Twenty-five years ago this summer, in Victoria, the United Church of Canada General Council wrestled with the issue of the ordination of openly gay and lesbian people to the Christian ministry.
The Council, the United Church’s highest court, which meets every three years, passed the initiative, with considerable, passionate and generally polite debate. I can remember: I was there, covering the event for Christianity Today magazine. I am trying to track down the piece as it appeared. Most of the clippings of stories that I wrote around that time are in a storage locker and not very accessible.
But for those readers who can access libraries that keep CT back copies, my piece was entitled Canadians barely united on homosexual issue. It was on page 50 of the October 7, 1988 issue.
One of the three was Tim Stevenson, who was at the centre of the debate as a young, gay, aspiring minister who was, in effect, testing the court. At the time, there was a substantial number of ministers in the denomination who were believed to be “in the closet”, but the church was not yet lowering the barrier to ordination of known practicing gay or lesbian persons.
Much of Stevenson’s story, both at time of the 1988 Council and subsequently, is in the Observer piece. The interviewer was Gary Stephen Ross, a Vancouver editor. His piece includes the fact that, for most of the years since 1988, Stevenson has been the partner and, latterly, the spouse of the current United Church moderator, Gary Paterson.
Someone not mentioned in Stevenson’s story, is the person who carried the other side of the debate at that General Council, William Wan, a lawyer and minister who was at, the time, pastor of the Ottawa Chinese United Church.
Wan courteously and in a non-accusatory manner, presented the position for heterosexuality and urged caution toward the idea of gay and lesbian ordination. He was a credit to both his professions. (Later, he became vice-president and dean of what is now Tyndale University College in Toronto. Today, he practices law in Singapore.)
All of which brings me to the core of today’s OttawaWatch. It relates to something which appeared toward the end of the Stevenson Observer interview.
After serving for some years at minister of St. Paul’s United Church in Burnaby, Stevenson went into politics, working on the left side of the political spectrum. He was an NDP member of the BC legislature and, after being defeated in the BC Liberal sweep of 2001, was elected to the Vancouver city council. There he became known as a caustic and, some would say “nasty” partisan critic – a much different sort of person than the one remembered by those who knew him in his student and pastoral days. I can’t say that I ever experienced his alleged vitriol, but I certainly heard about it from others.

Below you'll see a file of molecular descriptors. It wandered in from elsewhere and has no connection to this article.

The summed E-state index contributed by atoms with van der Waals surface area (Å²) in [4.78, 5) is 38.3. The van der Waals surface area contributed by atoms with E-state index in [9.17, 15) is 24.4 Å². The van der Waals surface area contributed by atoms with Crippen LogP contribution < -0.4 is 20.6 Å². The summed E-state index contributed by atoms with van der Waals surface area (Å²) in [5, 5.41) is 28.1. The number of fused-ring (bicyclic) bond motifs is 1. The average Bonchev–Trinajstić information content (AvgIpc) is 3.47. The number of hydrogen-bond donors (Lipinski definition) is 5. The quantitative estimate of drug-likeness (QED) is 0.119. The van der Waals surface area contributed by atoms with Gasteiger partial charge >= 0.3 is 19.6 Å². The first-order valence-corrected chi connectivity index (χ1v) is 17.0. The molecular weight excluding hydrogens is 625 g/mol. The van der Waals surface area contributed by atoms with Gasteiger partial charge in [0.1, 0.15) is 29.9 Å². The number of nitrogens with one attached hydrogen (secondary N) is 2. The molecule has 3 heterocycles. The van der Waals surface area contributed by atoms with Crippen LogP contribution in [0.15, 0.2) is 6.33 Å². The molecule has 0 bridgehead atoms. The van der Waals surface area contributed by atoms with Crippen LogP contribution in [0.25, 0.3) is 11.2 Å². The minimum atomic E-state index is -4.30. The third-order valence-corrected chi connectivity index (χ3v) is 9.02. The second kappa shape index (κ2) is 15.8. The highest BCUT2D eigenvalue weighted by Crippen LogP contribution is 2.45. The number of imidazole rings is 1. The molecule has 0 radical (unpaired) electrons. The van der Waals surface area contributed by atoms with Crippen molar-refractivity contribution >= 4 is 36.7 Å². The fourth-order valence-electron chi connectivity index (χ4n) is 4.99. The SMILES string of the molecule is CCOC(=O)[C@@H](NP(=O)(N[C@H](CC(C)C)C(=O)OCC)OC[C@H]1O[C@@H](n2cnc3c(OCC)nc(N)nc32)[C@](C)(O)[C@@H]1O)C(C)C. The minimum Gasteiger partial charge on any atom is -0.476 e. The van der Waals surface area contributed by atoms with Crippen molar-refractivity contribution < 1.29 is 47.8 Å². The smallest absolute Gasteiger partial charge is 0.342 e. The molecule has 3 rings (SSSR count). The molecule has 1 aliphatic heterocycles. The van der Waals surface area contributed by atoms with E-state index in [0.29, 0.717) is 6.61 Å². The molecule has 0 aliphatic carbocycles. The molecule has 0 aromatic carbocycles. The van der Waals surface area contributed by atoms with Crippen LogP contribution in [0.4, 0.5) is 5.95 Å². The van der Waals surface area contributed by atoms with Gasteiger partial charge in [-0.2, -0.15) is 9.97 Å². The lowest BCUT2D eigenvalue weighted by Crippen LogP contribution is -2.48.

There were a few paragraphs from the Observer piece that I want to reproduce here, for two reasons:
- To illustrate my own view that politics sometimes turns otherwise gentle people into vessels of vitriol. It is a part of the adversarial system.
- To encourage faith-based people — no matter where they dwell on the political spectrum — to resist the vitriolic temptation.
We pick up here on the Observer interview:
Is Tim Stevenson still the passionate idealist of 1988? Has the cut and thrust of politics hardened him? On Easter Sunday, at a Thai restaurant in Vancouver — just down the street from St. Andrew’s-Wesley United, where Paterson delivered the sermon as Stevenson sat proudly with their three daughters and four grandchildren — they both pondered that question.
“He’s the same Tim, but I’ve seen him develop the more confrontational style that our adversarial system demands,” says Paterson. “You always have to have an enemy, which troubles him. He’ll come home and say, ‘I don’t like what politics is turning me into. How do I reach out?'”
“It’s true,” says Stevenson. “It’s hard to be compassionate without seeming weak.” He also finds the suppression of his spirituality necessary but difficult. “You can’t sit at the cabinet table or in caucus and say, ‘Where do you think God is calling us to go?’ I sometimes find that difficult. In the church, that’s the question we’re always asking.”
“He has the same value system he’s always had,” offers Paterson. “The challenge is, how do you keep your faith from being limiting, or trivial, or used as a justification for whatever you’re doing — cloaking it with God’s blessing?”
I will leave the story there, to let it make its own point. I have my own views on what kinds of politicians try to be conciliatory, as opposed to vitriolic. And I would venture the gentle suggestion that, very often, it is a Christian politician’s attempt to live out suggestion that, very often, it is a Christian politician’s attempt to live out the gospel that gets him or her to try to be “as wise as a serpent and as gentle as a dove.”